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    Default Everything happens for a reason ...

    When I was 15, our family car moved itself up on to the back porch steps and burnt up. Thank goodness for brick steps. My step father and I pulled the car away from the porch before the fire could spread to the house. It did start to melt some of the vinyl trim and siding. It burnt my bicycle and destroyed the car (my present and future transportation).

    After that night, I started hanging around the fire house. I must have put more soap and water on trucks than you can imagine. And when the siren on top the fire house would sound the alarm, I would jump on my bicycle and ride 2 miles to get to the fire house. I still wasn't a member, but I would help clean the equipment up afterwards.

    When I turned 16 I joined the department that I worked so hard for. And have been doing it ever since. I'm at my third different department (because I got married and moved) and working on year number 16. With nothng more than a thank you for a pay check.

    That's why I think that everything happens for a reason.
    Another lifetime volunteer proud to serve my community.

  7. #7
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    I am a 3rd Generation volunteer firefighter with fire department in my home town. I'm 2nd generation career firefighter.
    I had always enjoyed seeing the joy and pride my grandfather and father found in the volunteer fire department. When I was 15 I helped create and lead an Explorer Post of, at the time, 8 boys. I took all the classes I could as a high school student and on my 18th birthday became a member of the VFD.
    I started testing with career departments when I was 18. I didn't ever have much luck that young. When I was 21 I was hired as a firefighter and I've loved every minute of it since. I have remained an active volunteer on my days off. Last week I tested with a fulltime department in the county I grew up in. I recieved official notification yesterday that I scored #5 on the list they are going to hire up to 7 firefighters off of.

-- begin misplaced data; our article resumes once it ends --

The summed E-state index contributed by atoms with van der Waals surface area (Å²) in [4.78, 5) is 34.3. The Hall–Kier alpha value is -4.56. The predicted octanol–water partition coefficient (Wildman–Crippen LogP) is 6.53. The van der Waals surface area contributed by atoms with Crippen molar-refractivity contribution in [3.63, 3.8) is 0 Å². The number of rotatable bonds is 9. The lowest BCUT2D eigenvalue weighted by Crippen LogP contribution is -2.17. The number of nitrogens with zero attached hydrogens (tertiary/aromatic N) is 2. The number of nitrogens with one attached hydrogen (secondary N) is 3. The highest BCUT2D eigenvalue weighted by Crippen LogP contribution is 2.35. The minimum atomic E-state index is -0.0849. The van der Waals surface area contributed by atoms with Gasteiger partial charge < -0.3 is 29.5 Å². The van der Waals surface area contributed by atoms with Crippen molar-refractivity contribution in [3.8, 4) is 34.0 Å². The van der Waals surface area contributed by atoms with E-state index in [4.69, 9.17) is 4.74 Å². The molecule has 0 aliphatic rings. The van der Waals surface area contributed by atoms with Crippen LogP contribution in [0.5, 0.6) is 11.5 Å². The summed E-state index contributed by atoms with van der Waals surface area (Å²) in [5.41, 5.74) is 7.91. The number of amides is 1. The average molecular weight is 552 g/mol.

*Mark
    FTM-PTB-RFB-EGH

  8. #8
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    4th generation here... It was all I knew. I never considered doing anything else but the job. My whole family was in it. Uncles and aunts marrying FF's... It is all I know and it is all I WANT TO KNOW! FTM's!
    Always remember the CHARLESTON 9

    Captain Grant Mishoe, Curator of History
    North Charleston and American LaFrance Fire Museum
    "You'll never know where you're going until you remember where you came from"
    www.legacyofheroes.org
    www.firehistory.org
    www.sconfire.com

  9. #9
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    Thumbs up

    same here for the most of the responses. it's in my blood, i'm a third generation firefighter and wouldn't change for anything.
    NREMT-P\ Reserve Volunteer Firefighter\Reserve Police Officer
    IACOJ Attack

    Experts built the Titanic, amateurs built the Ark.

  10. #10
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    I too am a 2nd generation firefighter. My father was a founding member of the Township Fire Dept., volunteer, for the townships around the city of Eau Claire back in 1960. I grew up watching my Dad get up and go to fires and even brought me on a few when I was around 12 or so. Mom says she was almost worried about me because as soon as I was able to hold a crayon I was drawing fire trucks and talking about fire.

    At 17 years old I joined the Explorer Post 800 in Altoona, WI with 12 other charter members just across the lake from where I grew up and have been there ever since. Started as Captain of the Explorers, went from firefighter to Lieutenant then training officer of the Dept. in 11 years. I'm also an instructor at the local technical college as well. Also in that 11years I worked full time at the Airport Fire Dept, Crash Fire Rescue for 4 1/2 years, the last 2 years of that was Fire Chief there. Now, I'm a dispatcher for the county and also a part time cop. Talk about doing all aspect aye!

    Now that I take a second and think back, it's been a long crazy ride but it would not have happened if it wasn't for my Dad and the Explorer Post. Now of the original 12 members, 6 have become full time career firefighters, including the original Advisor. There is something to be said about Explorer posts that's for sure.